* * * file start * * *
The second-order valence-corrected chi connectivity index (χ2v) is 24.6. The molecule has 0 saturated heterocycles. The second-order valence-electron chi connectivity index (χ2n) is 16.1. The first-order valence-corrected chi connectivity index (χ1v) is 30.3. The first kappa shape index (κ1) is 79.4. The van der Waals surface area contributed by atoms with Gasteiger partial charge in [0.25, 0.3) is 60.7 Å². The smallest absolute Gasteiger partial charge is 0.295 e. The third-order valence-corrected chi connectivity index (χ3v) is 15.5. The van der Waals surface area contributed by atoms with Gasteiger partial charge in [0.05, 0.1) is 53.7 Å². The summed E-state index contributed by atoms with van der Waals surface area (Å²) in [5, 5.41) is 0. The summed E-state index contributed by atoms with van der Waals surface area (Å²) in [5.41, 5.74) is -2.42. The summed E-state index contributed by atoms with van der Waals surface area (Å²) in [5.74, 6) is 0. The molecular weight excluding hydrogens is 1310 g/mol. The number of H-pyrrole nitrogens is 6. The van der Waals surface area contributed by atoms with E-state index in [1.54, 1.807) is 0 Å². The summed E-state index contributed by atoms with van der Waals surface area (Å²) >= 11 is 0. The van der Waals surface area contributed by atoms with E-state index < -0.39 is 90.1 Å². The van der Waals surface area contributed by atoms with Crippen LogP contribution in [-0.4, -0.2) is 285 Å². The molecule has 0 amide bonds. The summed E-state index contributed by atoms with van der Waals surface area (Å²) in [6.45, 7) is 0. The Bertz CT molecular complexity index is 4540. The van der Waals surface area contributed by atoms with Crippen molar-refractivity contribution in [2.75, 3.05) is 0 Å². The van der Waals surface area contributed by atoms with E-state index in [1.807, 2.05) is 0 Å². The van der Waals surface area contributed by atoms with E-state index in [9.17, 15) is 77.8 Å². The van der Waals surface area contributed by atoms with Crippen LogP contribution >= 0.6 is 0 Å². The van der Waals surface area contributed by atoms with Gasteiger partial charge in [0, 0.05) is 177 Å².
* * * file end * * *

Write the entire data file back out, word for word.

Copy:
The second-order valence-corrected chi connectivity index (χ2v) is 24.6. The molecule has 0 saturated heterocycles. The second-order valence-electron chi connectivity index (χ2n) is 16.1. The first-order valence-corrected chi connectivity index (χ1v) is 30.3. The first kappa shape index (κ1) is 79.4. The van der Waals surface area contributed by atoms with Gasteiger partial charge in [0.25, 0.3) is 60.7 Å². The smallest absolute Gasteiger partial charge is 0.295 e. The third-order valence-corrected chi connectivity index (χ3v) is 15.5. The van der Waals surface area contributed by atoms with Gasteiger partial charge in [0.05, 0.1) is 53.7 Å². The summed E-state index contributed by atoms with van der Waals surface area (Å²) in [5, 5.41) is 0. The summed E-state index contributed by atoms with van der Waals surface area (Å²) in [5.41, 5.74) is -2.42. The summed E-state index contributed by atoms with van der Waals surface area (Å²) in [5.74, 6) is 0. The molecular weight excluding hydrogens is 1310 g/mol. The number of H-pyrrole nitrogens is 6. The van der Waals surface area contributed by atoms with E-state index in [1.54, 1.807) is 0 Å². The summed E-state index contributed by atoms with van der Waals surface area (Å²) >= 11 is 0. The van der Waals surface area contributed by atoms with E-state index < -0.39 is 90.1 Å². The van der Waals surface area contributed by atoms with Crippen LogP contribution in [-0.4, -0.2) is 285 Å². The molecule has 0 amide bonds. The summed E-state index contributed by atoms with van der Waals surface area (Å²) in [6.45, 7) is 0. The Bertz CT molecular complexity index is 4540. The van der Waals surface area contributed by atoms with Crippen molar-refractivity contribution in [2.75, 3.05) is 0 Å². The van der Waals surface area contributed by atoms with E-state index in [1.807, 2.05) is 0 Å². The van der Waals surface area contributed by atoms with E-state index in [9.17, 15) is 77.8 Å². The van der Waals surface area contributed by atoms with Crippen LogP contribution >= 0.6 is 0 Å². The van der Waals surface area contributed by atoms with Gasteiger partial charge in [0, 0.05) is 177 Å².